Raspberry Lemon Cake

This tender raspberry lemon cake is the ultimate summer cake. It’s packed with lemon zest and fresh raspberries that take on a custard-like consistency when baked. Add some frosting and raspberry puree, and you have a spectacular cake. Read below for the recipe.

raspberry lemon cake

A Note About This Cake

Creating this cake was a bit of a journey. Cake recipes are among some of the most difficult to develop because adjusting ingredients just a little can make a big difference. There are a lot of baking rules about cake in terms of how the ingredients should be balanced, so I had a lot to think about in creating this recipe.

This cake originally started out as a lemon loaf cake, and I wasn’t getting the results that I wanted.

After 176,596 tries (okay, maybe like 15), I decided to switch to cake pans to see how the recipe would turn out. Voila! The cakes came out tender, moist, and fluffy. It was a proud baking moment, especially after all of the cakes that turned out just okay.

As a side note, I’m still going to turn this into a loaf cake, but I learned a few things that will finally make it a success!

raspberry lemon cake

3 Tips for Making Moist and Tender Raspberry Lemon Cake

  1. First, cream the butter, shortening, and sugar until light and fluffy. This ensures that the batter is lightened and will rise better during baking. Even though we add baking powder to the batter, mixing the fats and sugars properly ensures more light and tender crumb.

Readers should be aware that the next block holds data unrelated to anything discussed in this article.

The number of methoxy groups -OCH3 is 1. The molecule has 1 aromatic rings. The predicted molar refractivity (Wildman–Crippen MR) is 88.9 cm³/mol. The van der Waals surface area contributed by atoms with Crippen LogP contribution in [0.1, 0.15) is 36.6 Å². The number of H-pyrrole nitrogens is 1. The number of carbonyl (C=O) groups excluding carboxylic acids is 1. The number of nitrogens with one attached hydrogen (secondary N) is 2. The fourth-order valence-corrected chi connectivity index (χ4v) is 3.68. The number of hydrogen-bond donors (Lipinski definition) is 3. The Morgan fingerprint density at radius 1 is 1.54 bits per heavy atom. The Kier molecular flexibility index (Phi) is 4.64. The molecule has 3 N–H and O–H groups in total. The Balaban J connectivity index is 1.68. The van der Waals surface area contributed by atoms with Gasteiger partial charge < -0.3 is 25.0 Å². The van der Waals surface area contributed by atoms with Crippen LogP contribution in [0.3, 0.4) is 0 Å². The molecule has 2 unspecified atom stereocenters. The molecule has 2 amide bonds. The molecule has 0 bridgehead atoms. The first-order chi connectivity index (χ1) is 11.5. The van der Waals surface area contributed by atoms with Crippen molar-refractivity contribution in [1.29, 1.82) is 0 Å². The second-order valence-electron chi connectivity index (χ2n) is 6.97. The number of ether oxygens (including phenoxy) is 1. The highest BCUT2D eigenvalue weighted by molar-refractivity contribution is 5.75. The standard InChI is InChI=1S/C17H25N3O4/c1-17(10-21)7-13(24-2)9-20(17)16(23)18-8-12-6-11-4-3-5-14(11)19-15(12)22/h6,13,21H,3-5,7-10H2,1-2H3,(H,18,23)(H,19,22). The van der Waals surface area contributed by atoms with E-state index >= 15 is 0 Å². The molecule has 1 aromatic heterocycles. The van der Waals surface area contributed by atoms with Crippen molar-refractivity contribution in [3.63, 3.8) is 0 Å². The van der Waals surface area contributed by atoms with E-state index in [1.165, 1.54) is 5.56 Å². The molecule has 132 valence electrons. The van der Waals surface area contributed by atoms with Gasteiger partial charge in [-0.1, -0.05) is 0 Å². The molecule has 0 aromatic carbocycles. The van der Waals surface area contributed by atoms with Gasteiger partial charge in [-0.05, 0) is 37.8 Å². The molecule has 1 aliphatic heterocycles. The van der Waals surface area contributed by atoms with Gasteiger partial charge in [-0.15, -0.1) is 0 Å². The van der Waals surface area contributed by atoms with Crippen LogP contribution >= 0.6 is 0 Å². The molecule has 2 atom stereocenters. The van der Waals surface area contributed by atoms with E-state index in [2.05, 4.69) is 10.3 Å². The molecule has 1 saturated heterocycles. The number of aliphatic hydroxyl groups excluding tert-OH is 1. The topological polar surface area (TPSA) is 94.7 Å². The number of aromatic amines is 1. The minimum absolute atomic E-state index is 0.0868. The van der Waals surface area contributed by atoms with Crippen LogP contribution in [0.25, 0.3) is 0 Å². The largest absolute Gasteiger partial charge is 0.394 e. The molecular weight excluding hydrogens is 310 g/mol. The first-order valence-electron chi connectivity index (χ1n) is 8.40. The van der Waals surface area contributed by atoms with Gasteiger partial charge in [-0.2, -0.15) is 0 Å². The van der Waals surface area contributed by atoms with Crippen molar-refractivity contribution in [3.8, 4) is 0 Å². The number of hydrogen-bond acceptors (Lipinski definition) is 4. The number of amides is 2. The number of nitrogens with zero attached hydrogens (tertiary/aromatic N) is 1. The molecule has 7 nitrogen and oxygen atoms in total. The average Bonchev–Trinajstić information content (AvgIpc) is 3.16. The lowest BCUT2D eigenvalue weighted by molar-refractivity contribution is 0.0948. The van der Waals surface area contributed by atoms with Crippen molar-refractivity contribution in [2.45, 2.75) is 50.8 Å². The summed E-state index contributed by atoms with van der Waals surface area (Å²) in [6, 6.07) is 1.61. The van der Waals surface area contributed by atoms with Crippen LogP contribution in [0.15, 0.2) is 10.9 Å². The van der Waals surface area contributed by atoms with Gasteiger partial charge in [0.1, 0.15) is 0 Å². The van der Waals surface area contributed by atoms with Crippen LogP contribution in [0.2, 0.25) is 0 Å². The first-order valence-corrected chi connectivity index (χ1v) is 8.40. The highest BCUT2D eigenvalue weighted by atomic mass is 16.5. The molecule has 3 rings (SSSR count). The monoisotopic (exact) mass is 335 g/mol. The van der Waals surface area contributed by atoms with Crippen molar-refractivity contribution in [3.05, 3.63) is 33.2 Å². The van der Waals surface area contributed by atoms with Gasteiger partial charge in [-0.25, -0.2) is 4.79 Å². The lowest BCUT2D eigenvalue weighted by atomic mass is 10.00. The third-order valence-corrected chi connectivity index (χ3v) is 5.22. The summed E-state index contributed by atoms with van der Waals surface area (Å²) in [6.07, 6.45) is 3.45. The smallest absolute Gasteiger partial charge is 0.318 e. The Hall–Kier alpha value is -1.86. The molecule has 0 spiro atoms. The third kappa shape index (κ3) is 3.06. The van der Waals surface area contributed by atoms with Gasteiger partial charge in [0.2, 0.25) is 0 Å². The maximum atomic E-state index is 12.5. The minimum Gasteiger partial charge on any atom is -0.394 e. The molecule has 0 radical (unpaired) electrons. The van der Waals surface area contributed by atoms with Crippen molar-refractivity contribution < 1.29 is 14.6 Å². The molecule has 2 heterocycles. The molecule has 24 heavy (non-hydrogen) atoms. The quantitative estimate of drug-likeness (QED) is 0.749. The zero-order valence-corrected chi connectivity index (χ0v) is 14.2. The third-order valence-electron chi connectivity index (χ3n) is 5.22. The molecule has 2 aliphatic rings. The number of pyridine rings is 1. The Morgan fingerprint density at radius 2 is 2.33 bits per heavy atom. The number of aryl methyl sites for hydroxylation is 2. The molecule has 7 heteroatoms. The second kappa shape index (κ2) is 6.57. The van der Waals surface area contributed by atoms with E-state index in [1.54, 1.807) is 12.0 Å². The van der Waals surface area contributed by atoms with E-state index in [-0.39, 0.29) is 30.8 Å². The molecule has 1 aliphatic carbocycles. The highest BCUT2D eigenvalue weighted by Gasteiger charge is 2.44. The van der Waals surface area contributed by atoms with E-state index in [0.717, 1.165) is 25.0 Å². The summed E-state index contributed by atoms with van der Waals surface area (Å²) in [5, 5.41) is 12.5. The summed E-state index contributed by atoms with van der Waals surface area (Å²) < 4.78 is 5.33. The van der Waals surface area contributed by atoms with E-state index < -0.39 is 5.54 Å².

2. Second, only mix the eggs in until they are just combined with the batter. If you continue to mix the batter after the eggs are incorporated, the consistency of the batter can change and produce a more meringue-like top on the cake (we don’t want that).
  3. Third, stop mixing the batter when you can still see some flour. By stirring in the remaining flour, you are more in control of the gluten development in the cake. If the mixer mixes the batter completely, we risk overmixing the batter and developing too much gluten.
Lemon Raspberry Frosting on cake

Frosting Options and Cake Styling

There are 2 frosting options for this recipe, and either will work great. The first option is a raspberry lemon cream cheese frosting, and it tastes amazing. This is the frosting you see in the pictures. It is on the sweet side, so I find that if you use too much, it can be overwhelming.

I found that the perfect way to balance the sweetness of the frosting was by drizzling some fresh raspberry puree on each slice of cake, adding some contrast to the sweetness. This is how we ate the cake and it was wonderful!

If you prefer something less sweet, I have provided a whipped cream option that works well too. You will not be able to pipe it in pretty designs without smashing it between the layers, however. Instead, it has to be spread or dolloped on.

How I Styled This Cake

There are a couple of things that make this cake really pretty even though it’s quite simple in design. First, I folded in some raspberry puree, but I didn’t mix it all the way. If you mix the puree in completely, the frosting will be even in color.

I wanted some beautiful streaks of raspberry, so I only folded the puree in a little.

Next, I used this open star tip to create the beautiful design on each layer. It’s a really quick and simple way to add strong visual impact and visual interest, not to mention it’s super easy to do. No skill or expertise required. Just pipe stars to your desire! The design was inspired by The Bojon Gourmet.

slice of raspberry lemon cake on a plate

A Note About Baking Pans

For this recipe, use 2 – eight inch baking pans. Nine inch pans will make the cakes too thin and shallow, so avoid them for this recipe.

Also, be sure to line the pans with parchment paper rounds. Even if you butter and flour the pans without parchment, the cakes will still stick because the raspberries create some moisture while baking.

By adding the parchment, we omit any sticking issues.